Shimla: The Himachal Pradesh High Court on Wednesday dismissed a petition against a government order on termination of all extensions or re-employments accorded by the previous government with immediate effect.
A division bench of Justice Tarlok Singh Chauhan and Justice Virender Singh passed this order on a petition filed by former tehsildar Om Prakash Sharma.
Sharma argued that he retired from the post of tehsildar on March 31, 2021 and the state had formulated a policy for re-engaging retired employees for one year on a contract basis so that their experience could be utilised meaningfully.
The post of tehsildar (bank recovery) was lying vacant with the Himachal Pradesh State Cooperative Bank. After approval of the board of directors, the petitioner was assigned the post of tehsildar on April 6, 2022, on contract and on a fixed salary.
The petitioner joined the office on April 13. However, in view of the recent change of government, a letter was issued on December 12, whereby all extensions or re-employments accorded and operative were ordered to be terminated forthwith except in government medical colleges.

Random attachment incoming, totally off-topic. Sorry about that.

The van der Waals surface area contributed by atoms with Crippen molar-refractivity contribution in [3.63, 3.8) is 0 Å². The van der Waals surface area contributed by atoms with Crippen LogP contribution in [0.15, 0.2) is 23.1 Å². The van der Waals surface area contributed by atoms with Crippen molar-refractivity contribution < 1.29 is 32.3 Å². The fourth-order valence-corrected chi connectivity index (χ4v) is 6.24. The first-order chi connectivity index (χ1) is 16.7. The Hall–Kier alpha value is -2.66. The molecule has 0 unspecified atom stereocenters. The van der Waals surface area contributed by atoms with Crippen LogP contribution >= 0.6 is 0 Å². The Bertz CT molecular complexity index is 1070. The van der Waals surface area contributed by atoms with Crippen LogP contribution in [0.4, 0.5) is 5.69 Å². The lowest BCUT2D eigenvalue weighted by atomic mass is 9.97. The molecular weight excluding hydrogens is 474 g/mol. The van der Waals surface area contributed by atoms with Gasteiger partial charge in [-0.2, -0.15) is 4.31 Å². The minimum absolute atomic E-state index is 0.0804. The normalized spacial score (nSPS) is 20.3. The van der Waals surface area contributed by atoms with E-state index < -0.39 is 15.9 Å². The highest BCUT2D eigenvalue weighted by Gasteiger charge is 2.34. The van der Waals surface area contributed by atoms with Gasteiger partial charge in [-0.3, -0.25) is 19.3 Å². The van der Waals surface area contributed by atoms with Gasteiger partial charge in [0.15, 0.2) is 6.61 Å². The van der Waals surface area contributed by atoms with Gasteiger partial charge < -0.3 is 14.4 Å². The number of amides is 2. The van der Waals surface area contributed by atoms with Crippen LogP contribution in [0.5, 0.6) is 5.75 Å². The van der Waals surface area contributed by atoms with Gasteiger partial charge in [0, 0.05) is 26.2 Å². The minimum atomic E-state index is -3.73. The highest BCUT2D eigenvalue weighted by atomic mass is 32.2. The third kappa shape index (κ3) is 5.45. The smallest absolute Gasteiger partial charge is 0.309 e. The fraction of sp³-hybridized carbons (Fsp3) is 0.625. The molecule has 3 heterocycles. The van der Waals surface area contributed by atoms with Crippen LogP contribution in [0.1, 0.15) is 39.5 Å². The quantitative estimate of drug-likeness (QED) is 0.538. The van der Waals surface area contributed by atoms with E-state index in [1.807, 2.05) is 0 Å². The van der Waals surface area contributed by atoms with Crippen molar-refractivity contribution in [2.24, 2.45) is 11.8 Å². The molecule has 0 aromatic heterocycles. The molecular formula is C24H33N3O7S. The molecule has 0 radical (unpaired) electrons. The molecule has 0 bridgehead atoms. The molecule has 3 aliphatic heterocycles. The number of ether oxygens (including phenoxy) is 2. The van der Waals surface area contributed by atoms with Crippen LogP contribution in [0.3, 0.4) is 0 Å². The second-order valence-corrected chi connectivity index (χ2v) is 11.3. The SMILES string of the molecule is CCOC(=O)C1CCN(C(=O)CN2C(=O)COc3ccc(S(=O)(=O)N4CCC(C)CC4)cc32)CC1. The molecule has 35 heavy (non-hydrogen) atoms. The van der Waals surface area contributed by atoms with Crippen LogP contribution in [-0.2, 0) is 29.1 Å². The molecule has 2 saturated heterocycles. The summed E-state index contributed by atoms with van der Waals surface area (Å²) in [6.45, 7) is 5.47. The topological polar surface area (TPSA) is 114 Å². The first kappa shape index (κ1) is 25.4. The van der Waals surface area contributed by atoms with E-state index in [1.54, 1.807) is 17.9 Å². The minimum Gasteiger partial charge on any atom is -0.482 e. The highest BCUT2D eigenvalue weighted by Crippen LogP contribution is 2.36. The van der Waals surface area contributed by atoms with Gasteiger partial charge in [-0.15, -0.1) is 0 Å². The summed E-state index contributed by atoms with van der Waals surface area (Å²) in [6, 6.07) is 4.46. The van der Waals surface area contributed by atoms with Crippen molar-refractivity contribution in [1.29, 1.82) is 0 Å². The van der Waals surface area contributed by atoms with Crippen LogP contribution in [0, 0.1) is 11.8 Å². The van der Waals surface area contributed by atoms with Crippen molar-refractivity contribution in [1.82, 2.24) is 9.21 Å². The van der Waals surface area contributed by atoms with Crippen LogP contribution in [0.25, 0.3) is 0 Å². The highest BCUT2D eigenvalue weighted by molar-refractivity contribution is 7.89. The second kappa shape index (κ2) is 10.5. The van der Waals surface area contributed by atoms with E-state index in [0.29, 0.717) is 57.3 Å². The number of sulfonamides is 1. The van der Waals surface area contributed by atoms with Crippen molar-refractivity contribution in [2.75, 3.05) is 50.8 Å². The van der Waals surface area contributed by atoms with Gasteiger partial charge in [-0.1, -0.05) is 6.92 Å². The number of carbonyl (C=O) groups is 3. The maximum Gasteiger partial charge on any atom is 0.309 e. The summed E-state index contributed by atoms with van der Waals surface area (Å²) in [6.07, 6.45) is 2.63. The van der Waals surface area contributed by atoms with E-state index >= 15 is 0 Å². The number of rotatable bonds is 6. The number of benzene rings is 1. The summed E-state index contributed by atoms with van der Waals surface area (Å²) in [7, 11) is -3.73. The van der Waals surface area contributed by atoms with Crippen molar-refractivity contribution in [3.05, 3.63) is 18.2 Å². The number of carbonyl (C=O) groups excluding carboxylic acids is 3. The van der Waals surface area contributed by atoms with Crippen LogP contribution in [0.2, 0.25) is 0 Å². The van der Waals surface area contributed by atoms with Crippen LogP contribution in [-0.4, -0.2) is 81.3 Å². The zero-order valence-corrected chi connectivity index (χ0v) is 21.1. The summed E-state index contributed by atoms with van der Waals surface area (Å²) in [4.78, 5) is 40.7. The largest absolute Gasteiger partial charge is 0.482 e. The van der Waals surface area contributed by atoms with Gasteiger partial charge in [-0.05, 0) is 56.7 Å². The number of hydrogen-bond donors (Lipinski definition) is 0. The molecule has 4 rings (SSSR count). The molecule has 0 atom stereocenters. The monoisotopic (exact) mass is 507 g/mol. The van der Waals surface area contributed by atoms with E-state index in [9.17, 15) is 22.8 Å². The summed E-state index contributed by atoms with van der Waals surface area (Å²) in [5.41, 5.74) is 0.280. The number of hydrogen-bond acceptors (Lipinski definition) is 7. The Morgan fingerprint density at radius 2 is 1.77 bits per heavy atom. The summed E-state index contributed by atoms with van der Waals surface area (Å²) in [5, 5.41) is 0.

As a fall out and direct outcome of the letter, the services of the petitioner have been terminated. Aggrieved by the action, Sharma filed a petition with prayer to quash and set aside the order of the government.
Counsel for the petitioner argued that the services of the petitioner could not have been terminated without following the basic principles of natural justice and fair play and the action of the respondents is in violation of the provisions of Constitution of India, more particularly, Articles 14 and 16 thereof.
After hearing counsel for the petitioner and going through the record of the case, the court found that nothing prevents the respondents to review the policy. It observed that it is more than settled that policy can be reviewed by the competent authority from time to time.
The court can interfere with the change in policy only after being satisfied that the same is irrational or perverse. Noticing that the petitioner was not re-employed after giving wide publicity and that too by inviting the best talents, the bench said it found justifiable reason to withdraw the earlier decision to grant re-employment.
“It is in the larger public interest that the services of the re-employed needs to be dispensed with as the retired employees per se do not have any right of re-employment,” the bench observed.
The court didn’t find the decision taken by the respondents as unreasonable or arbitrary and found no merit in the petition and accordingly dismissed it.
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